I need to work on sealing up those spots but the biggest area (basement) is going to have to wait. I need to remodel our bathroom to put in a bathtub so we can bath our 5 month old, she's growing fast!

    Yeah, the audit cost me $50 through the city program but it deffinetly seems like they are more concerned with selling products.

    Now I just need to keep my current system going for another year or two to get time to seal up this house.

  5. #18
    Join Date
    Nov 2010
    Location
    Montreal, Quebec.
    Posts
    71
    I think there is something wrong with your ACH number. The link provided by freeagent shows that a house with ACH below 5 is considered tight. I had my energy audit done and the tech said she never tested a house as tight as mine and my ACH at 50Pa is 1.63. My house has R40 in walls and ceiling with a continuous undisturbed vapor barrier, it was mitucuously built for low energy consumption.

  6. #19
    Join Date
    Jun 2004
    Location
    4H: Hot, Humid Houston H.O.
    Posts
    3,304
    Quote Originally Posted by Norm01 View Post
    I think there is something wrong with your ACH number. The link provided by freeagent shows that a house with ACH below 5 is considered tight. I had my energy audit done and the tech said she never tested a house as tight as mine and my ACH at 50Pa is 1.63. My house has R40 in walls and ceiling with a continuous undisturbed vapor barrier, it was mitucuously built for low energy consumption.
    My own house was tested at 5.3 ACH50 and it is not an energy hog. 3317 CFM at 50 pascals. Fairly well sealed but not exceptional. The blower door report also told me "estimated annual average air change rate" was 0.32 (0.40 winter, 0.24 summer). As someone else suggested, it looks like a couple of numbers may have been swapped. There are a lot of technical numbers which take awhile to learn.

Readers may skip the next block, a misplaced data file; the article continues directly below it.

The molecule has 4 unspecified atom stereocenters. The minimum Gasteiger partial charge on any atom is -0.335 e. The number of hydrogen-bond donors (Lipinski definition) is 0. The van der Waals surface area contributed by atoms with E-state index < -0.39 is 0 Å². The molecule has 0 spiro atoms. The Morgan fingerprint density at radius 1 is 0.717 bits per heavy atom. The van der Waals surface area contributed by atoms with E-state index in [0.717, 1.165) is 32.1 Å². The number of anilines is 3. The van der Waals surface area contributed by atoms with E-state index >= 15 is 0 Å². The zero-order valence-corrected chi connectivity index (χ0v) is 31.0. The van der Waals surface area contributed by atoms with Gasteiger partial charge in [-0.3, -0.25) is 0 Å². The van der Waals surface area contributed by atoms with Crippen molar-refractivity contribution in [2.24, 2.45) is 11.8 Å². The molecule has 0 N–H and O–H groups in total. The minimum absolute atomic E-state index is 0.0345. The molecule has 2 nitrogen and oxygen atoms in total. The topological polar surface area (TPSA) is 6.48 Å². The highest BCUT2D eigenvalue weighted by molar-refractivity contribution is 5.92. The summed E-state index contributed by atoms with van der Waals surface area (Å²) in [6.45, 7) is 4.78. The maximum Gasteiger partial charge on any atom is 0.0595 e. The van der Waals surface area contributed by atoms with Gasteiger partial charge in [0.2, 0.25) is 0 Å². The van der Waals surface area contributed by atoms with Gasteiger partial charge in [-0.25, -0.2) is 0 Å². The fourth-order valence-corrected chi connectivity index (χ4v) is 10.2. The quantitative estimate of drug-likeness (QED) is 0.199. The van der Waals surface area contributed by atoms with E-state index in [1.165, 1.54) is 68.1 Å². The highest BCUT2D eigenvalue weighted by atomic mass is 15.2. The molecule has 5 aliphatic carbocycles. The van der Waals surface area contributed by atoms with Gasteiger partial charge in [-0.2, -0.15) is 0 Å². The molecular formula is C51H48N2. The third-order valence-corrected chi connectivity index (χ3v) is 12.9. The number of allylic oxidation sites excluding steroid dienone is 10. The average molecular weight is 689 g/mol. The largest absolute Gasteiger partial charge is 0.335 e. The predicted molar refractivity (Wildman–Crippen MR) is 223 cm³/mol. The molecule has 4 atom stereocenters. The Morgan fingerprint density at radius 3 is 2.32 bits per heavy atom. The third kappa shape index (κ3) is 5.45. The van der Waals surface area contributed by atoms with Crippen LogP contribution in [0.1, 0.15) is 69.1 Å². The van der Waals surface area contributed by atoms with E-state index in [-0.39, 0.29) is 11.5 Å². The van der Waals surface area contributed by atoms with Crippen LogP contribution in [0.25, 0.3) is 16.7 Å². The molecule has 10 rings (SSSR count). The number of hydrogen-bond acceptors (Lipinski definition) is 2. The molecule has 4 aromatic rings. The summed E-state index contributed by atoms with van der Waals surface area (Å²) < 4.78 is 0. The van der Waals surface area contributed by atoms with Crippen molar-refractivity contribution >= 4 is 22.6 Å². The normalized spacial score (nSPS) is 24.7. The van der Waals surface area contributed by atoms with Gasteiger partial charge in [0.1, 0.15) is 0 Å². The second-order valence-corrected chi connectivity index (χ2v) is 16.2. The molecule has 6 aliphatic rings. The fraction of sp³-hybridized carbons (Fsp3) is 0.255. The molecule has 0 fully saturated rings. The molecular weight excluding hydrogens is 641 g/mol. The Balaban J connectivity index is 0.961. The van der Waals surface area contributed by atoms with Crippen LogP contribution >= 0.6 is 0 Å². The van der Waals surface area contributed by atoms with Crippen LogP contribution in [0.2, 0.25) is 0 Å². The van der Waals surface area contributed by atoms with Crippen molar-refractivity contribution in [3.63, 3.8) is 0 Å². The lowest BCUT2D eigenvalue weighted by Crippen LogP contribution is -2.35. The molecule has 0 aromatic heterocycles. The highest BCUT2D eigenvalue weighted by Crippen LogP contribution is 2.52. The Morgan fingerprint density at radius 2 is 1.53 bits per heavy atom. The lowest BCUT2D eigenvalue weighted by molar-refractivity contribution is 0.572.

Hope this helps -- Pstu

  7. #20
    Join Date
    Aug 2011
    Location
    Kingston, Ontario
    Posts
    207
    Quote Originally Posted by Norm01 View Post
    I think there is something wrong with your ACH number. The link provided by freeagent shows that a house with ACH below 5 is considered tight. I had my energy audit done and the tech said she never tested a house as tight as mine and my ACH at 50Pa is 1.63. My house has R40 in walls and ceiling with a continuous undisturbed vapor barrier, it was mitucuously built for low energy consumption.
    My house was 8.42 which is high. Target figure auditor gave us was 7.24 (figures based on 50Pa vac). I am hoping to do a lot better than that because we have found a number of large leaks.

    The OP said his figures were at -50Pa (ACH50), but that was probably a mistake - the figures had probably been converted to natural (ACHn)?

    I would be interested in some of the Pros confirming what the <1.0 ACH numbers mean. There appears to be different numbers used for cooling and heating.

  8. #21
    Join Date
    Jun 2004
    Location
    4H: Hot, Humid Houston H.O.
    Posts
    3,304
    Quote Originally Posted by Freeagent View Post